First Night of Chanukah is Thanksgiving Eve
Not all of you are old enough to remember the last time the first day of Chanukah coincided with Thanksgiving back in 1861. But even those of you who still remember the good old days, you couldn’t really have eaten latkes with your turkey, since Thanksgiving had not been established until 1863. This year is our rare opportunity for a double celebration. Yes, it will happen again, but not all of us will be in good enough shape to celebrate Chanukah and Thanksgiving together some 77,798 years from now.
Seventeen years ago, my predecessor at Temple Beth Am, Rabbi Phil Aronson, approached the clergy of the two churches across the road from us, Saint Peter Catholic Church and JupiterFirst Church, suggesting the idea of an interfaith Service on the Wednesday before Thanksgiving. They liked it, and the service has been constantly growing in attendance and quality, as more than 1,000 people have come in the past few years.
When the clergy first met to plan the service they agreed on rotating the location and the preacher. Each year the Service is hosted by one of the three congregations and the clergy take turns addressing the assembly. They also agreed that the prayers and readings throughout the Service should not reflect any particular theology of religious practice. Expressing gratitude, after all, is a virtue that all of us hold in the highest regard, and that should be the general theme.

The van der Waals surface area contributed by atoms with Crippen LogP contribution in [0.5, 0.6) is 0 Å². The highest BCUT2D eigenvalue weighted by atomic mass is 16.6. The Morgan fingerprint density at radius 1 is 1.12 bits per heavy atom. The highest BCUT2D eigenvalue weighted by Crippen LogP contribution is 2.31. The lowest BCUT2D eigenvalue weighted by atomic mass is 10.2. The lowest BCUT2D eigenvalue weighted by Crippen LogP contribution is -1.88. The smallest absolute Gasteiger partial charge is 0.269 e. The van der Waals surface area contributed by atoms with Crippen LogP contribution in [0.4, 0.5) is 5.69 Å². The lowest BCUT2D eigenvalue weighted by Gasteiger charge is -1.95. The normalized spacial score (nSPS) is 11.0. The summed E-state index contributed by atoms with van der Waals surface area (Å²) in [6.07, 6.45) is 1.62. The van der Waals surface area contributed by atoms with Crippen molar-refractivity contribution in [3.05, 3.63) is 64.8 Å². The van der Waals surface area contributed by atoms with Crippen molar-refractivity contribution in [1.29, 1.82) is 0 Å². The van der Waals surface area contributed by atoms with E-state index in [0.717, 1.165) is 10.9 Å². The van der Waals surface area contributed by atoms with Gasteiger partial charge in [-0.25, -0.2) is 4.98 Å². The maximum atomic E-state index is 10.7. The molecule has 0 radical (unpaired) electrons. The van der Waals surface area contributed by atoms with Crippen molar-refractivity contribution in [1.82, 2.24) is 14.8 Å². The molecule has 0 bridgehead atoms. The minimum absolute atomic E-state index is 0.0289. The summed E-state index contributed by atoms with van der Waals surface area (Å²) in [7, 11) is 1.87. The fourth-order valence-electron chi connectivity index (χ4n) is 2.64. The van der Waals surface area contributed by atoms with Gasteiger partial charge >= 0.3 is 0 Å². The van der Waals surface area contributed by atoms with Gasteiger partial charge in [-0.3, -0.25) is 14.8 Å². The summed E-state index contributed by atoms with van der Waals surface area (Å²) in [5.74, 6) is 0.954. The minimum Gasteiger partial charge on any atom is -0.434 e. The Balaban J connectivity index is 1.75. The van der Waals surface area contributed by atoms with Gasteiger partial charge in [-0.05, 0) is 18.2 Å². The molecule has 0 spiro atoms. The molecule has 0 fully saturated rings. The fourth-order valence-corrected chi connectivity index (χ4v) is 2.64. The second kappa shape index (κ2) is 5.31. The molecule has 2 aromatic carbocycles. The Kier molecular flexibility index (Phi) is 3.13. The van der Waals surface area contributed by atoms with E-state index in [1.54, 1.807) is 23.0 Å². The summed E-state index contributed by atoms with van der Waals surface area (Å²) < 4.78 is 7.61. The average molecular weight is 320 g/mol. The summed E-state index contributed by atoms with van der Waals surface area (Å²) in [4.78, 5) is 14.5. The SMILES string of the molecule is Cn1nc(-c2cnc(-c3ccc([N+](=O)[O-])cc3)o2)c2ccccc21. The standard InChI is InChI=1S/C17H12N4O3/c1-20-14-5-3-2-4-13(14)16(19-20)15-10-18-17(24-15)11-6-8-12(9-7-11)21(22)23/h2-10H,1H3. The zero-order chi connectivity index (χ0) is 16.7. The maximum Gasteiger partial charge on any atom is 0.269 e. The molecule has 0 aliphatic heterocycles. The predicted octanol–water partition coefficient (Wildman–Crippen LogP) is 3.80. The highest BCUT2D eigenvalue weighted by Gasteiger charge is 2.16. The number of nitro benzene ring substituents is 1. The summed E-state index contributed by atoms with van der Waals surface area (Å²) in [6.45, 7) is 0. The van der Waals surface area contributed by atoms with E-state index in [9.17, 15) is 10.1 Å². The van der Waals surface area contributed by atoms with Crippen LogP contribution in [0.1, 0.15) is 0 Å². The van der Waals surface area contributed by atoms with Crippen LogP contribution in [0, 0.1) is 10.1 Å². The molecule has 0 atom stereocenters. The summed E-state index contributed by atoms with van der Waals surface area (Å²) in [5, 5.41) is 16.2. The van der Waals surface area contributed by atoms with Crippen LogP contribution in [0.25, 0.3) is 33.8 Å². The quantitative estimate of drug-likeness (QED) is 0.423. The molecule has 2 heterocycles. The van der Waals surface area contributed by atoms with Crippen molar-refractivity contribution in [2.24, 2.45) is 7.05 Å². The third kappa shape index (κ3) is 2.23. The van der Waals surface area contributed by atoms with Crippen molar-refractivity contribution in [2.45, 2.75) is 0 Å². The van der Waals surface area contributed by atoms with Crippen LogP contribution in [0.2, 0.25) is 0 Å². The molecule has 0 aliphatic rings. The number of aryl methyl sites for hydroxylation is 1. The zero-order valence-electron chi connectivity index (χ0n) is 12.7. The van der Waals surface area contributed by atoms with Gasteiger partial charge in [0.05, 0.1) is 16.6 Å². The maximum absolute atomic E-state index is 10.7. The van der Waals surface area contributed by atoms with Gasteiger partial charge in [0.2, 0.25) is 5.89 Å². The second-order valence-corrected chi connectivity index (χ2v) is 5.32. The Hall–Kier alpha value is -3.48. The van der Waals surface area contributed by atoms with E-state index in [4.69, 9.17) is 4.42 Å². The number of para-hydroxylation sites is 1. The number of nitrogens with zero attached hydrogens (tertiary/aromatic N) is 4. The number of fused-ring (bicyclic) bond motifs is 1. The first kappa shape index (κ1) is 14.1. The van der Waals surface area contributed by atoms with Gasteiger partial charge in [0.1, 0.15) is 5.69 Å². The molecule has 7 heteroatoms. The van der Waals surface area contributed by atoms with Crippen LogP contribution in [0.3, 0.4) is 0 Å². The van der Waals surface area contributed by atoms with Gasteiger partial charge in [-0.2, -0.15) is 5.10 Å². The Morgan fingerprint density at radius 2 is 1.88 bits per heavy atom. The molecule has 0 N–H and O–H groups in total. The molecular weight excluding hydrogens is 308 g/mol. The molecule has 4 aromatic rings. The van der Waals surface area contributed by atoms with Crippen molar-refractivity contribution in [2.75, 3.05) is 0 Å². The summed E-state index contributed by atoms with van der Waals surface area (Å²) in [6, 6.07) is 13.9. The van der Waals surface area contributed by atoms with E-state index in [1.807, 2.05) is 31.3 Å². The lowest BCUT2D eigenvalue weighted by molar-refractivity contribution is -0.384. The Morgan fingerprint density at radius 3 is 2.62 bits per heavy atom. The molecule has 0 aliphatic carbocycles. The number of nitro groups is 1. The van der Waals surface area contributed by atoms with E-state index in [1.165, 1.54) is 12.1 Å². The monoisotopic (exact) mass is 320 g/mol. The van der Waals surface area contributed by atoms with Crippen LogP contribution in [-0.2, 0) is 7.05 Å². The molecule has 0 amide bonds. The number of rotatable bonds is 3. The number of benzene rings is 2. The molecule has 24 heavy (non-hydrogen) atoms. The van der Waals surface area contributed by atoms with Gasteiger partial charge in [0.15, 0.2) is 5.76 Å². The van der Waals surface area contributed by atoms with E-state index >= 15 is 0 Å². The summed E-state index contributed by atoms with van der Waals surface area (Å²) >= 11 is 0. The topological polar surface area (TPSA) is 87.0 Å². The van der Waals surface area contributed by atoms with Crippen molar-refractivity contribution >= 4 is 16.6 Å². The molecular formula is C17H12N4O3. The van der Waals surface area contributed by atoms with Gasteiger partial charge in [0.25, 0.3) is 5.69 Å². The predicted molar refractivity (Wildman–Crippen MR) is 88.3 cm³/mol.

It all made perfect sense to me and I never thought that any of us would ever bend the rules, certainly not me – until this year. Chanukah, without a doubt, falls into the category of a particular religious practice. It has no place in an interfaith Service, but again – who wants to wait 77,798 years until the next time? And to make things even better, this year, we at Temple Beth Am host the Service.
I invited my friends and colleagues, Father Don and Dr. Johnson to discuss the Service. When I asked them about starting it by lighting the Menorah together, they were as excited as I was.
On Wednesday, November 27, for the first time in history, more than 1,000 people will be able to say: “A priest, a minister and a rabbi stood on the bimah of the synagogue on Thanksgiving eve, that happened to be also the first night of Chanukah…” and they will not be telling a joke. You should be one of these people.
Happy Chanukah and Happy Thanksgiving,
Rabbi Alon Levkovitz